ROME, Italy (AFP)— Novak Djokovic had extra joy following his sixth Italian Open title on Sunday after finding out that his son had won his first ever tournament on the same day.
Beaming with pride, the world number one revealed that his seven-year-old boy Stefan had claimed the honours at a small club competition back home in Serbia just as Djokovic senior saw off Stefano Tsitsipas in straight sets in Rome.
Djokovic had told the crowd at the Foro Italico that he was awaiting news of his son's performance after beating Greek Tsitsipas 6-0, 7-6 (7/6).
"My son actually won the tournament. It's a sunshine double today," Djokovic told reporters.
"We had a chat the last few days about the routines and the things he should do before a match and leading him into this world... The first official tournament or match always stays very fondly in your memory.
"We just spoke and he was on cloud nine with all the family. It was nice.
"He's doing really well so far, he's in love with the sport. He was up late last night and he was showing me forehands and backhands and how he was going to move, playing shadow tennis. I used to do that as a kid."
And he could complete a hat-trick on Sunday as his favourite football team AC Milan closed in on their first Italian league title in over a decade.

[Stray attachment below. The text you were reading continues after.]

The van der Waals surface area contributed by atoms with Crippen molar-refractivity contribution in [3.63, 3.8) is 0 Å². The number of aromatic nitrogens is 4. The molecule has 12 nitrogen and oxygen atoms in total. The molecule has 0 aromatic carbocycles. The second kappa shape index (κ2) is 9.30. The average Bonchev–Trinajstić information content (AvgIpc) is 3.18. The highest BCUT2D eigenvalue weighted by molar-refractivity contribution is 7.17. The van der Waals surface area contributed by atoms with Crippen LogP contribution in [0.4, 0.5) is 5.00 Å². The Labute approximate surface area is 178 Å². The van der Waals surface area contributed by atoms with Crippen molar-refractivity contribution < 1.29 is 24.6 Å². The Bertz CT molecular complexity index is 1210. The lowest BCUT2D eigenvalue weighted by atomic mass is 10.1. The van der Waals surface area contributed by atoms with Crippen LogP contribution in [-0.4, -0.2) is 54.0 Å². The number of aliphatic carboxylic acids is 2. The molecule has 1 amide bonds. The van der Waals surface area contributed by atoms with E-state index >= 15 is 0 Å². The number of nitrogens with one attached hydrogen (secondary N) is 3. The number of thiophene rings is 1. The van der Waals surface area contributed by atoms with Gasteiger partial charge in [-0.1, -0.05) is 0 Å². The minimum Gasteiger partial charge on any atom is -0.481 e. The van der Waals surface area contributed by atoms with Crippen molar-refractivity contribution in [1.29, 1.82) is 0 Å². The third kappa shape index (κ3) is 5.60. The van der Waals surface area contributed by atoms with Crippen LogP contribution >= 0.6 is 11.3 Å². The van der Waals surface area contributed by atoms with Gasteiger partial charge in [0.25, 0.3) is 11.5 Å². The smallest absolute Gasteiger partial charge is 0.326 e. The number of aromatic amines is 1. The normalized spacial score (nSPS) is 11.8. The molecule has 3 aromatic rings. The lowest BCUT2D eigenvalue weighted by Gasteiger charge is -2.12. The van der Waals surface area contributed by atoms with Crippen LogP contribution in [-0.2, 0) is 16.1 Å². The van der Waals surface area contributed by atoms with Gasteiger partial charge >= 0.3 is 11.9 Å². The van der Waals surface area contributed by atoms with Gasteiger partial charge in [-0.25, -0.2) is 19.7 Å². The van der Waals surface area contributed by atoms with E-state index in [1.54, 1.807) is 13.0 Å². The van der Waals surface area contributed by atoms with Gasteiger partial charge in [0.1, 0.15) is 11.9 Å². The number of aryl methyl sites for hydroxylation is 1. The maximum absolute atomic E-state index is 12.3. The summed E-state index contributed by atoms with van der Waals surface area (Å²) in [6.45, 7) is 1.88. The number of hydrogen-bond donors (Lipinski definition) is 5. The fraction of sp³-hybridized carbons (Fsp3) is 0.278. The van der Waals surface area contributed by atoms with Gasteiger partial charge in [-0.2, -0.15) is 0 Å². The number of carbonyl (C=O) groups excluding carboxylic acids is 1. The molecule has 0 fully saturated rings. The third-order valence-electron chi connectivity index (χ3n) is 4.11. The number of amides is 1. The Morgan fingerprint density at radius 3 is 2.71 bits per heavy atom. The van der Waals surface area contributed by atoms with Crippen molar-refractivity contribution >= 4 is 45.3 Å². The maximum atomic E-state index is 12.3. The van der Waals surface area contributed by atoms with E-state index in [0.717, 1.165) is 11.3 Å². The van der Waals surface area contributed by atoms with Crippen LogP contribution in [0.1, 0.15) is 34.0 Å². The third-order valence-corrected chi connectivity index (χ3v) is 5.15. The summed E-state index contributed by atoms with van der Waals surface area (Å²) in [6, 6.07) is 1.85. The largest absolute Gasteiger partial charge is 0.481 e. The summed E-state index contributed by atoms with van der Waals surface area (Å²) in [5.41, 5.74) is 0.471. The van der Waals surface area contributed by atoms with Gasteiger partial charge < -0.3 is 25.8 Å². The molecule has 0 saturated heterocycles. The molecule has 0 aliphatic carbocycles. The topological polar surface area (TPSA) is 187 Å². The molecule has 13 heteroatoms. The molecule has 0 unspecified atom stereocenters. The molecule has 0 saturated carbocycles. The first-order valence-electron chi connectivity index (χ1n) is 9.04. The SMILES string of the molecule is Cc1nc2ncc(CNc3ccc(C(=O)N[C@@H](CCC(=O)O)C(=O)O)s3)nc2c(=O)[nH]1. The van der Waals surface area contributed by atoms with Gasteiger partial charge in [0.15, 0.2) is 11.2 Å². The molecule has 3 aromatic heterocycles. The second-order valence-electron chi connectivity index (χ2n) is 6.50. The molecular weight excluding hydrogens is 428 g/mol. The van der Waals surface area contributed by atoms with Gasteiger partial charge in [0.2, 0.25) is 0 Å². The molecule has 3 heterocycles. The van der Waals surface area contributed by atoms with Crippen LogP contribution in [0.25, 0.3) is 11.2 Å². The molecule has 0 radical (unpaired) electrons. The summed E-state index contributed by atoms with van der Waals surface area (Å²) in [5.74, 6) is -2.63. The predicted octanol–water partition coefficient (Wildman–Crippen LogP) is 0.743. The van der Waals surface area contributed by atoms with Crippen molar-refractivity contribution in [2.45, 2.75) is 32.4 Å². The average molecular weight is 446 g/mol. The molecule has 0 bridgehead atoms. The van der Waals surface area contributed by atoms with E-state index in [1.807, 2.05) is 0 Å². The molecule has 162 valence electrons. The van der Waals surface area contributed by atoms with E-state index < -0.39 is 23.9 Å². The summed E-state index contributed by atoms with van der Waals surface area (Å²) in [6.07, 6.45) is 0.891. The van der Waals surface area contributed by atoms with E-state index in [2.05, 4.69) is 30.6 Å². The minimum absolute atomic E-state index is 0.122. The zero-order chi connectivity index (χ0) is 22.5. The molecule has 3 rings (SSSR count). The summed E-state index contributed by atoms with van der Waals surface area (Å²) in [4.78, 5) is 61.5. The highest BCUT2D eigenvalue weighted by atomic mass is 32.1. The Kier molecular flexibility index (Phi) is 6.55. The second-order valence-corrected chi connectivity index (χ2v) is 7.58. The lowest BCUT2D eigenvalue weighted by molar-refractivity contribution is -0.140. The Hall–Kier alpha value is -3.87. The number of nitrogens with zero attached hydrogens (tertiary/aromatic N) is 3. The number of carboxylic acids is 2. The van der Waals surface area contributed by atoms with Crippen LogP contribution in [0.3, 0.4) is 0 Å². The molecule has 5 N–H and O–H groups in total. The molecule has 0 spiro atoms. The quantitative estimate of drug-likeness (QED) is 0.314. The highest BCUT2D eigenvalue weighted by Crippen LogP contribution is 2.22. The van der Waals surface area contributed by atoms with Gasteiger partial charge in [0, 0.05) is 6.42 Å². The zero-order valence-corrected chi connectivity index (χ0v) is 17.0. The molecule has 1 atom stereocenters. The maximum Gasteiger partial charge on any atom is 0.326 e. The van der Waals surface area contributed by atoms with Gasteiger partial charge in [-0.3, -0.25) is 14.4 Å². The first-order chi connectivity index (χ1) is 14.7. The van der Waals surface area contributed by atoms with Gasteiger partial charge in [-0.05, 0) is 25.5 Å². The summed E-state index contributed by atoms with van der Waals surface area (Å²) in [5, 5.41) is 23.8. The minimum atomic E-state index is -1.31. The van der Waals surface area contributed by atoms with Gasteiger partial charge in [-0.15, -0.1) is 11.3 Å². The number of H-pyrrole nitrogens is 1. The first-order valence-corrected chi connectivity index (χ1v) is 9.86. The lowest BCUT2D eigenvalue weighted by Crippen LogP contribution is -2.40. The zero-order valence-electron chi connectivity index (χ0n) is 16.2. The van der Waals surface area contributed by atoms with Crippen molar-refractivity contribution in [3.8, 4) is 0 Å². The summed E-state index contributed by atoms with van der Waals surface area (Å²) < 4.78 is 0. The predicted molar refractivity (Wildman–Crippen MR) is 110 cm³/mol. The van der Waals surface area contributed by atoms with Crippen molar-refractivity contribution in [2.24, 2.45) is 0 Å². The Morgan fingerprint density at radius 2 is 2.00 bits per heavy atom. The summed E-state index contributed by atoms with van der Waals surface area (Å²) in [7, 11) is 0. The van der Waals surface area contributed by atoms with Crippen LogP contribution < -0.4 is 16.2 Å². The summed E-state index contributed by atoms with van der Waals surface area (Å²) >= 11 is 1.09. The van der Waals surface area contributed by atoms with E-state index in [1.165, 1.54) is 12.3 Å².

Djokovic supports Milan thanks to his father, who started following the Serie A team when his fellow Serbs Dejan Savicevic and Zvonimir Boban played for the club in the 1990s.
His team were playing during Djokovic's press conference and eventually beat Atalanta 2-0, meaning local rivals Inter must win at Cagliari on Sunday night or hand Milan the title.
"I am a Milan fan... My manager is a mad Milan supporters so we're together in this little group of fans," added Djokovic in Italian.
"Let's hope we can win the league, like all Milan supporters we're hoping but there are two games to go."
Djokovic also said that he didn't think that players would boycott Wimbledon after organisers' decision to ban Russian and Belarussian players from taking part in the grass court Grand Slam.
"To boycott is a very aggressive thing to say... There are few solutions that are better than that," he said.
"We need to have a bit of communication from Wimbledon... I'm not involved in player politics like I was 10 years ago and I'm not there talking with Wimbledon.
"However from what people tell me Wimbledon have been very rigid."
Wimbledon has been heavily criticised by both the ATP and WTA for barring Russian and Belarusian competitors over Russia's invasion of Ukraine.